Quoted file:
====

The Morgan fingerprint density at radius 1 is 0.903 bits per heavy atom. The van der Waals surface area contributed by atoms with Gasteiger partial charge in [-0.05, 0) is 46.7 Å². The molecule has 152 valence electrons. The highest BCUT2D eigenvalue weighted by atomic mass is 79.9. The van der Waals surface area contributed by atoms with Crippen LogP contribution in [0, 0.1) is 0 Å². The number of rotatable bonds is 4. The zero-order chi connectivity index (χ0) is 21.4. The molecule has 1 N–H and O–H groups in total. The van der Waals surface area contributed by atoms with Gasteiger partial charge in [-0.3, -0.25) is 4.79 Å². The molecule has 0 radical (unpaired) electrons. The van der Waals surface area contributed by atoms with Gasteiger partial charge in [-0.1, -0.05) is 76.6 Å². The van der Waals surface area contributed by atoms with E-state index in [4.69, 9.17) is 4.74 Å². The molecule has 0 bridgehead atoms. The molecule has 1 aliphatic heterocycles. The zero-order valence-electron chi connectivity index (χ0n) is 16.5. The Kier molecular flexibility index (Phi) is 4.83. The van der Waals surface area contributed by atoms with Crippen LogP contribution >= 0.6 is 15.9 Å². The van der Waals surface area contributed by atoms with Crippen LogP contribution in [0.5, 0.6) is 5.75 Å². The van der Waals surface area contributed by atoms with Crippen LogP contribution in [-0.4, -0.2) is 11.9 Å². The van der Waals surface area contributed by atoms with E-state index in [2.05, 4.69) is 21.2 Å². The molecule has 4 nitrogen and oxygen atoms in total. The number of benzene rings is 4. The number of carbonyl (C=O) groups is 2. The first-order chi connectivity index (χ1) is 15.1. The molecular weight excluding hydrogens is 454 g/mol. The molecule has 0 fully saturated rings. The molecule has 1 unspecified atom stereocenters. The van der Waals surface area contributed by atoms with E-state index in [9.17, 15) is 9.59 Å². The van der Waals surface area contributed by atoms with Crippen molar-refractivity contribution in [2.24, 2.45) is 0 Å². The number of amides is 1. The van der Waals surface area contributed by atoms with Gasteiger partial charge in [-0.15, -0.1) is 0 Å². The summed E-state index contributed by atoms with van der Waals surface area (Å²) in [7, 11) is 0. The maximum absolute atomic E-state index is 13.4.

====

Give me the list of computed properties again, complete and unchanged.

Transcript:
The Morgan fingerprint density at radius 1 is 0.903 bits per heavy atom. The van der Waals surface area contributed by atoms with Gasteiger partial charge in [-0.05, 0) is 46.7 Å². The molecule has 152 valence electrons. The highest BCUT2D eigenvalue weighted by atomic mass is 79.9. The van der Waals surface area contributed by atoms with Crippen LogP contribution in [0, 0.1) is 0 Å². The number of rotatable bonds is 4. The zero-order chi connectivity index (χ0) is 21.4. The molecule has 1 N–H and O–H groups in total. The van der Waals surface area contributed by atoms with Gasteiger partial charge in [-0.3, -0.25) is 4.79 Å². The molecule has 0 radical (unpaired) electrons. The van der Waals surface area contributed by atoms with Gasteiger partial charge in [-0.1, -0.05) is 76.6 Å². The van der Waals surface area contributed by atoms with E-state index in [4.69, 9.17) is 4.74 Å². The molecule has 0 bridgehead atoms. The molecule has 1 aliphatic heterocycles. The zero-order valence-electron chi connectivity index (χ0n) is 16.5. The Kier molecular flexibility index (Phi) is 4.83. The van der Waals surface area contributed by atoms with Crippen LogP contribution >= 0.6 is 15.9 Å². The van der Waals surface area contributed by atoms with Crippen LogP contribution in [0.5, 0.6) is 5.75 Å². The van der Waals surface area contributed by atoms with Crippen LogP contribution in [-0.4, -0.2) is 11.9 Å². The van der Waals surface area contributed by atoms with E-state index in [2.05, 4.69) is 21.2 Å². The molecule has 4 nitrogen and oxygen atoms in total. The number of benzene rings is 4. The number of carbonyl (C=O) groups is 2. The first-order chi connectivity index (χ1) is 15.1. The molecular weight excluding hydrogens is 454 g/mol. The molecule has 0 fully saturated rings. The molecule has 1 unspecified atom stereocenters. The van der Waals surface area contributed by atoms with E-state index in [9.17, 15) is 9.59 Å². The van der Waals surface area contributed by atoms with Crippen molar-refractivity contribution in [2.24, 2.45) is 0 Å². The number of amides is 1. The van der Waals surface area contributed by atoms with Gasteiger partial charge in [-0.15, -0.1) is 0 Å². The summed E-state index contributed by atoms with van der Waals surface area (Å²) in [7, 11) is 0. The maximum absolute atomic E-state index is 13.4.